High rates of tenancy turnover in social rented housing have increasingly been identified as problematic both in the UK and elsewhere. High turnover has been variously associated with management failings, individual vulnerability or (absence of) tenant choice. Drawing on original research into 'prematurely terminated' tenancies in Glasgow, we investigate explanatory factors associated with tenancy sustainment rates. In doing so, we interrogate the (managerialist) rationale which positions such residential mobility as potentially 'excessive' and therefore 'problematic'. The empirical findings demonstrate evidence for all three posited explanations for high tenancy turnover but also suggest that some tenants vacating their homes after only a short time may be making a positive choice. They also emphasise that, in seeking to reduce early tenancy termination, social landlords should recognise the importance of improving mainstream housing management services and the condition of the housing stock, as well as attempting to address individual vulnerability through targeted support. © 2010 Urban Studies Journal Limited.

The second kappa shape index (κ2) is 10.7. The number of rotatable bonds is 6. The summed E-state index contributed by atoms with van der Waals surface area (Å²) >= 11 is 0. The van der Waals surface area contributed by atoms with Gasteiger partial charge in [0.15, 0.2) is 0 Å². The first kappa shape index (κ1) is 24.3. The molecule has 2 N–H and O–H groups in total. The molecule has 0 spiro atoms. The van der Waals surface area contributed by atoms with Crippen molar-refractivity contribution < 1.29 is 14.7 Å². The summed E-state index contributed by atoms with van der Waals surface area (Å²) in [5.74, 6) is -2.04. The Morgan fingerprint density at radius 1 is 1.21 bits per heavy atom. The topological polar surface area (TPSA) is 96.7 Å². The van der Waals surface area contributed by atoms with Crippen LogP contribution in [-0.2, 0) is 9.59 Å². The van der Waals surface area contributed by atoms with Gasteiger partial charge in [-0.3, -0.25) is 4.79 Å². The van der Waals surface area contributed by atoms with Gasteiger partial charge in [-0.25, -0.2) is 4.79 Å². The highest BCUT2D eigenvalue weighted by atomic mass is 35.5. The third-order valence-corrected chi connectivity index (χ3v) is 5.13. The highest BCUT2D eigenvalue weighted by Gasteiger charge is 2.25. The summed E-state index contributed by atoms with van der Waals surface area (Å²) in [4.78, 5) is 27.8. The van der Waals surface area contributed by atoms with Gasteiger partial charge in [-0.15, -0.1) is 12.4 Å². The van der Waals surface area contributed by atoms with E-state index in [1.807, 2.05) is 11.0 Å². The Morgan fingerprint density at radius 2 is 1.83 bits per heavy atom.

|Number of pages||24|
|Publication status||Published - Jan 2010|